Bowersox, Soyuz commander Nikolai Budarin and science officer Donald Pettit landed shortly after 10 p.m. EDT Saturday in Kazakhstan some 285 miles short of their planned target near the town of Arkylyk, southwest of the Kazak capital of Astana, reports CBS News Space Consultant Bill Harwood.
It's not the first time a Russian spacecraft has missed the mark.
In 1976, a Soyuz spacecraft came down in a freezing squall and splashed into a lake; the crew spent the night bobbing in the capsule.
Eleven years before that, two cosmonauts overshot their touchdown site by 1,200 miles and found themselves deep in a forest with hungry wolves. That's when Russian space officials decided to pack a sawed-off shotgun aboard every spacecraft.
It took Russian search crews more than two hours to locate the spacecraft and another two hours for helicopters to get support crews to the landing site. Bowersox, Budarin and Pettit, meanwhile, had opened the main hatch themselves and waved at search crews as they flew over.
The returning station crew eventually was flown back to Astana and from there to Star City, the Russian equivalent of the Johnson Space Center, for detailed medical exams and reunions with family members and friends.
Videotape broadcast on NASA's satellite television system showed Budarin and Bowersox moving about with ease, climbing down from a helicopter and then walking up a flight of runway steps to a jet airplane.
Citing medical privacy, NASA will not discuss crew health issues. But based on the ease with which a smiling Bowersox answered questions from a NASA interviewer, Pettit presumably was not seriously ill.
"It was fantastic," Bowersox said of the nerve-wracking re-entry. "For me as a test pilot, it was a really great experience to be able to do the first entry in the first of a series of (new) Soyuz vehicles. It was something I've always dreamed about, to have a first flight in a vehicle like that, and today I got my chance."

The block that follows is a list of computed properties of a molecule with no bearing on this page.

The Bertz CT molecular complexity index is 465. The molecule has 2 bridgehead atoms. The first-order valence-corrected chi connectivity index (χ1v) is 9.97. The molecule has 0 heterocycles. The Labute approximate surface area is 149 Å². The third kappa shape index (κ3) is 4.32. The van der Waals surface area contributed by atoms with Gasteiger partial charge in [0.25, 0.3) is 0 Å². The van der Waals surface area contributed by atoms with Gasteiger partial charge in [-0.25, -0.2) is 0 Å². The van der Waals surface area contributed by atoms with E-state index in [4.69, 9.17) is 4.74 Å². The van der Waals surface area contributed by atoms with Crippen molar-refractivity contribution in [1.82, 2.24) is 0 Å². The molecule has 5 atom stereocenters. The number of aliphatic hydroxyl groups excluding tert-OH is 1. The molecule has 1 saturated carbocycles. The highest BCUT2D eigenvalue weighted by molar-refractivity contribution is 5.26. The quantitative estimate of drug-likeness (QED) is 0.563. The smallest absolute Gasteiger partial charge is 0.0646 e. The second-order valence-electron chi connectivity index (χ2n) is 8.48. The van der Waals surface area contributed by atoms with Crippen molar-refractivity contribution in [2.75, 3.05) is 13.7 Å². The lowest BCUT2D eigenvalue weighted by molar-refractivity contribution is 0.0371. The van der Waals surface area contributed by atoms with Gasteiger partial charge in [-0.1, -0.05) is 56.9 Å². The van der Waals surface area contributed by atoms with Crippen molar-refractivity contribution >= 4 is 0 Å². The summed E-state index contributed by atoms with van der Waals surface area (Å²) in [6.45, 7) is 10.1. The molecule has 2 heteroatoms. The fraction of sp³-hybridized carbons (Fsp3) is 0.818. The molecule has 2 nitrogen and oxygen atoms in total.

The Soyuz TMA-1 was the first in a series of upgraded Russian spacecraft equipped with improved computers, more advanced cockpit displays and larger seats to accommodate a broader cross-section of U.S. space station astronauts.
But it quickly became apparent to the crew that something was not quite right, or "nominal" in NASA-speak.
"The first thing we saw was signs in our displays that the entry was going to be off nominal," Bowersox said. "And when we saw those signs, our eyes got very wide because we truly expected a nominal entry, completely normal, about 4 Gs (of deceleration). But instead, we pulled a few more than that and the ride was a little more aggressive. But it also makes the entry a lot shorter when you do that and so before we knew it, we were on the ground, looking out the window at the dirt there in southern Kazakhstan."
Despite the rough ride, Bowersox said, "it was just a really great feeling to be back on Earth." Even so, he said he was a bit envious of the two-man caretaker crew — commander Yuri Malenchenko and Edward Lu — left behind on the international space station.
"I felt good that we had accomplished our mission as a crew, I felt that it was OK for us to leave, that Ed and Yuri were ready to take on their jobs," Bowersox said. "I was happy for them and a little bit envious that they get six months aboard that huge, gigantic, beautiful ship, the international space station.
Bowersox and Pettit plan to spend about 16 days at Star City before returning to their homes in Houston to continue physical rehabilitation. It typically takes returning space station crews a month or more to get their land legs back and even longer to completely overcome the effects of weightlessness.
"At Star City I'm looking forward to walking around, looking at the trees, smell the air, hugging my wife," Bowersox said. "Pretty soon I'll be home in America and I'll get to hug my kids and I think that will be the highlight … to get to squeeze my boys."
CBS News Space Consultant William Harwood has covered America's space program full time for more than 15 years, focusing on space shuttle operations, planetary exploration and astronomy. Based at the Kennedy Space Center in Florida, Harwood provides up-to-the-minute space reports for CBS News and regularly contributes to Spaceflight Now and The Washington Post.